Anxiety and Marijuana Use


Marijuana use is now confirmed to be less than enjoyable for many ever since a brand new set of reactions have begun to plague those who choose to smoke. Many who have smoked marijuana for years in the past find the experience to be presently quite different, as they now experience a host of intrusive side effects.

The follow complaints have been noted from recent polls concerning marijuana use:

– Intense Anxiety

– Panic Attacks

– Rapid Heartbeat

– Lightheaded

– Insomnia

– Dizziness

– Sweating

– Shaking

– Breathing Difficulties

– Feelings of Unreality (depersonalization/derealization)

The above sensations are usually experienced after using stimulants, which is quite interesting, since marijuana use previously triggered the opposite effect.

Nonetheless, the complaints are increasing, as are the symptoms. Even after the marijuana is out of the system, many find the symptoms continue or even escalate. This is not difficult to overcome once one has a full understanding of this difficulty and learns how to approach it correctly.


It’s important to understand precisely what is occurring in order to achieve fully recovery from this form of traumatic sensitization.

Both mind and body experienced a mild shock or traumatic event when the adverse reaction occurred (marijuana use). The frightened mind went into self-protective mode as did the reactive body (release of adrenaline in preparation of fight or flight). This fight or flight release of adrenaline produces racing heart, sweating, rapid eye movement and tense muscles. Adrenaline also creates an abundance of energy to necessitate a rapid escape from the associated danger. Since imminent danger is not actually a factor in this case, and the flight mechanism is not in play, the abundance of adrenaline remains in the system, resulting in more symptoms.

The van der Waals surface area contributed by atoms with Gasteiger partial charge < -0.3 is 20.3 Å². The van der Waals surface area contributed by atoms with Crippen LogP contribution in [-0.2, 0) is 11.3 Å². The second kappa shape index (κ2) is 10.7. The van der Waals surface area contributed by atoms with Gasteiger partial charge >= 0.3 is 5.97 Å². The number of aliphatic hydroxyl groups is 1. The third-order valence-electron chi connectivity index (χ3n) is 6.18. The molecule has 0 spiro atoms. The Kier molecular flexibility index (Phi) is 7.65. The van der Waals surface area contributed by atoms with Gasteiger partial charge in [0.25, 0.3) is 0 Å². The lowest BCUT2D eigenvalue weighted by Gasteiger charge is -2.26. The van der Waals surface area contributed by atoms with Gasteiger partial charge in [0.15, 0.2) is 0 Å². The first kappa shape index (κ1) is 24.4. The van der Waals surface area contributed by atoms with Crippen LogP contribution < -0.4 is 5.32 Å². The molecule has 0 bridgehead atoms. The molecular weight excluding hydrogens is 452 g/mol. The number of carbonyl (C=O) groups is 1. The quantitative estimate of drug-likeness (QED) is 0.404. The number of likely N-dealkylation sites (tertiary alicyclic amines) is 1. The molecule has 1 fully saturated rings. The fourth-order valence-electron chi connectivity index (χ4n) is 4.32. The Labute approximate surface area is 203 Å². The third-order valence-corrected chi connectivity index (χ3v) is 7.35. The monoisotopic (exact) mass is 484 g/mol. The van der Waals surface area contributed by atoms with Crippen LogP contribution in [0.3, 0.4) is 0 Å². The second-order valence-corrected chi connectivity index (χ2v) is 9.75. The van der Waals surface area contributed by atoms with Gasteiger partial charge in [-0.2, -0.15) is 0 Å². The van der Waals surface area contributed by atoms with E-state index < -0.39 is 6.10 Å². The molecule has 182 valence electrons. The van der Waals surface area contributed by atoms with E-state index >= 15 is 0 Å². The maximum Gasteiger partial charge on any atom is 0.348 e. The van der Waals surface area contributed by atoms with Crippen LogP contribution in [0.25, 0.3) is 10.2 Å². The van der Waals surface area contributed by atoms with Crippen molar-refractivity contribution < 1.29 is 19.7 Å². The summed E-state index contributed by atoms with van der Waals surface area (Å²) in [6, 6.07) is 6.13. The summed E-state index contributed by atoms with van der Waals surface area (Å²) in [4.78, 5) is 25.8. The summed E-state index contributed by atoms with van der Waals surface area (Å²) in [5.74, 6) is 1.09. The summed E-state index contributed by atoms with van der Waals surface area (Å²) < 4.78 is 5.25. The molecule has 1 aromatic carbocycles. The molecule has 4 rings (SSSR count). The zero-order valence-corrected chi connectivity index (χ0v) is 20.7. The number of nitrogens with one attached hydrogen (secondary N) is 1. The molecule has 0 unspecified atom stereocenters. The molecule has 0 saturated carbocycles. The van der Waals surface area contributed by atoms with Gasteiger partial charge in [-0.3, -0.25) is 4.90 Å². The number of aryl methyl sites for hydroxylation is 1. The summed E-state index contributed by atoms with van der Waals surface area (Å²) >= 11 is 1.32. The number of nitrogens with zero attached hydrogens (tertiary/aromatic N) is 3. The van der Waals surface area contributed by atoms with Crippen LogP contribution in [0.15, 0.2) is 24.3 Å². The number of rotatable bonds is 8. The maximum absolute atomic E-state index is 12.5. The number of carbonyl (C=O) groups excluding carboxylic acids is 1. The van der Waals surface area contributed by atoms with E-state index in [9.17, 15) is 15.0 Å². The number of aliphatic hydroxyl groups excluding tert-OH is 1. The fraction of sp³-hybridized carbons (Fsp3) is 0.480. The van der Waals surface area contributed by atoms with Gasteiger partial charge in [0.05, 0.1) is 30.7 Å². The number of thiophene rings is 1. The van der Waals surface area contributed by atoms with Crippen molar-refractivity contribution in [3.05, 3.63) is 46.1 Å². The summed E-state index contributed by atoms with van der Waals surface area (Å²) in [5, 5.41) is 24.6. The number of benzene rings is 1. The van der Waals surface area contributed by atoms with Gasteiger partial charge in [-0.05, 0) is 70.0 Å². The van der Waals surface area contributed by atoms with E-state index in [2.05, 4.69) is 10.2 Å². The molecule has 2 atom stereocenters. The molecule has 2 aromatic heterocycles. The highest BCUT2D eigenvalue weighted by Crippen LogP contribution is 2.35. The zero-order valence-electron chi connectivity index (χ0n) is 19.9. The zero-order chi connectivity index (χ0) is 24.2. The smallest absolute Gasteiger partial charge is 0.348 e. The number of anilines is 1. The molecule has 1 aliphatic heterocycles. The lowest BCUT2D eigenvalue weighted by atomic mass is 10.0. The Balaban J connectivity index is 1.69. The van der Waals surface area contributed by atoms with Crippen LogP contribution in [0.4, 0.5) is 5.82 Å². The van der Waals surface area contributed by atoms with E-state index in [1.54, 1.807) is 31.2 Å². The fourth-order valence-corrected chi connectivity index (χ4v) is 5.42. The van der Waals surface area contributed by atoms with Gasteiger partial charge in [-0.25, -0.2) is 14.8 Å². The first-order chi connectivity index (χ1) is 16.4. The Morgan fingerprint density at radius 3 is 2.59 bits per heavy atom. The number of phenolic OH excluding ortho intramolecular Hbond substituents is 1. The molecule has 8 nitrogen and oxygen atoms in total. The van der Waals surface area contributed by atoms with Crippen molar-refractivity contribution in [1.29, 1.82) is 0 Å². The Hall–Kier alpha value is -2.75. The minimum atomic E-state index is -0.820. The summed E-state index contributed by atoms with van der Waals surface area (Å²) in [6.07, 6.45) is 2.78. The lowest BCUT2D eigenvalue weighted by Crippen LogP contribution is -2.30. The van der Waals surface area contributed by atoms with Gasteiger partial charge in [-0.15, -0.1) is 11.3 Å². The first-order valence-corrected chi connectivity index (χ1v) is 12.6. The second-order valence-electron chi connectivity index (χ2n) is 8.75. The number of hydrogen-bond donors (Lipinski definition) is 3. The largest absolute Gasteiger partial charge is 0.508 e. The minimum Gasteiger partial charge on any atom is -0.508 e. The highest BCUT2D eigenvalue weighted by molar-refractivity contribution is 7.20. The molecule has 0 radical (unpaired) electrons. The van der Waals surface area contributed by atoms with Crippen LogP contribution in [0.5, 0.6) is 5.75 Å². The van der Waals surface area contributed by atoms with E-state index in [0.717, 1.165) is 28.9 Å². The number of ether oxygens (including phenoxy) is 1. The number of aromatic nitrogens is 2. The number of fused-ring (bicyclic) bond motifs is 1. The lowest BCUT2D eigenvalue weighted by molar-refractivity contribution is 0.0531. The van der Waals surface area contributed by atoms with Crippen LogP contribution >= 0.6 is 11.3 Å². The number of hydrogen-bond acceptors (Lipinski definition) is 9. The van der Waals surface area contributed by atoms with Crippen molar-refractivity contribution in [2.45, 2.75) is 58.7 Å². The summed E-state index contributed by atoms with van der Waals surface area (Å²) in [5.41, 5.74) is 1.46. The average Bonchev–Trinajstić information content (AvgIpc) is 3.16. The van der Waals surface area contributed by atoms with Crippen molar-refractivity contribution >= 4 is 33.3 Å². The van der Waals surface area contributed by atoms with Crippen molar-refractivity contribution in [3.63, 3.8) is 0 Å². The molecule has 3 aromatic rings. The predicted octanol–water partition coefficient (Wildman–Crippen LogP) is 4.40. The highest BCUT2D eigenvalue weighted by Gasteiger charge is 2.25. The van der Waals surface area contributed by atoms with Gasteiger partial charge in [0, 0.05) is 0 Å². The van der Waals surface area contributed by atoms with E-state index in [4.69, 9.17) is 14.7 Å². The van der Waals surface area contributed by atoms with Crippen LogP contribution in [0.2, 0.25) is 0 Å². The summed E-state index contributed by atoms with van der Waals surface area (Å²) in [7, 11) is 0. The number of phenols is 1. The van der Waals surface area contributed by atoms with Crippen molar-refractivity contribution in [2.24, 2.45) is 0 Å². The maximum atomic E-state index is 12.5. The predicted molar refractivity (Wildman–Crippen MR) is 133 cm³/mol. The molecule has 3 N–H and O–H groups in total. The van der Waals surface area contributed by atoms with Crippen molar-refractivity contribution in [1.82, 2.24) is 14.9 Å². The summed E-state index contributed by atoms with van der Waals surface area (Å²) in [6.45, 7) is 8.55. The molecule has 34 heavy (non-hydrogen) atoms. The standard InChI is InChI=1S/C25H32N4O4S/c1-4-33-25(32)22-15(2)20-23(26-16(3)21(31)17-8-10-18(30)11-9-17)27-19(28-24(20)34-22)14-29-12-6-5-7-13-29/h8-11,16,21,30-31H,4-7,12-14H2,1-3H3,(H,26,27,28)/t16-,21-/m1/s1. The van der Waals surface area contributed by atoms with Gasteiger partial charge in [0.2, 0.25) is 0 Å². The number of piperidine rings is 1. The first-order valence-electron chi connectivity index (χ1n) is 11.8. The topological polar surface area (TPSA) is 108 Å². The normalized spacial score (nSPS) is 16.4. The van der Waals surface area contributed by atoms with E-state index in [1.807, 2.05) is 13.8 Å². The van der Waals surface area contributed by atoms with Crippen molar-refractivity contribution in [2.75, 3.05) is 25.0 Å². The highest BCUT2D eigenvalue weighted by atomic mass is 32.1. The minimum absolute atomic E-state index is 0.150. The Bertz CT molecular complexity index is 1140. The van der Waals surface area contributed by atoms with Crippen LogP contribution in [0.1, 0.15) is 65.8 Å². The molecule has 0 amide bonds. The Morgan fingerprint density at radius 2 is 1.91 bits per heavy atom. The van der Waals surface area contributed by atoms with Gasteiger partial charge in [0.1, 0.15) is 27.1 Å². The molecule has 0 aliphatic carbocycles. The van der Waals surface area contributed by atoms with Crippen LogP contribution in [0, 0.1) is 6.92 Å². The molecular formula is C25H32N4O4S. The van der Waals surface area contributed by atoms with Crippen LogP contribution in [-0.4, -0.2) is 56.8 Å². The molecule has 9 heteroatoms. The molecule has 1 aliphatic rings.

Stimulant Use

Bottom line, it’s important to realize that marijuana, especially purchased on the street, is usually laced with substances that result in stimulation and excitability, classifying this substance in the category of stimulants. It is a known fact that stimulants trigger anxiety reactions in sensitive individuals and are best avoided.


– It is imperative to avoid further marijuana use if sensitized and reactive.

– Replace relaxation method with meditation, breathing, yoga or outdoor activity such as walking, running, swimming, etc.

– Make use of a proper anti-anxiety nutrition plan, which maintains balanced blood sugar while naturally boosting Serotonin levels in the brain.

– Look to nature for a calm and healthy body: Nourishment, Rest, Fresh Air, Activity and Nurtured Living Plan.

– Take responsibility for your own happiness and well being.

– Begin a course in desensitization, learning to interrupt fearful thinking, combined with a specific food/nutrition plan to maintain a calm and peaceful mind and body.

In conclusion, it’s essential to know your own sensitivity levels and stay within them. Many individuals are highly reactive to outside stimuli, especially when stimulating substances are in play. Make choices that take these factors into consideration. Follow a plan that brings forth a state of calm rather than the stimulating factors that result in an over-sensitized mind and body. The goal is to feel well, relaxed and in a zone where happiness is the norm rather than falsely perceived.

Dr. R. E. Freedman
Anxiety and Depersonalization
Anxiety Busters, Inc.
Office Phone: 215-635-4700
Office Hours: 10:00 AM – 10:00 PM (EST) Mon-Sun

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Mapping Emotions On The Body

When a team of scientists in Finland asked people to map out where they felt different emotions on their bodies, they found that the results were surprisingly consistent, even across cultures. People reported that happiness and love sparked activity across nearly the entire body, while depression had the opposite effect: It dampened feelings in the arms, legs and head. Danger and fear triggered strong sensations in the chest area, the volunteers said. And anger was one of the few emotions that activated the arms. The scientists hope these body emoticons may one day help psychologists diagnose or treat mood disorders.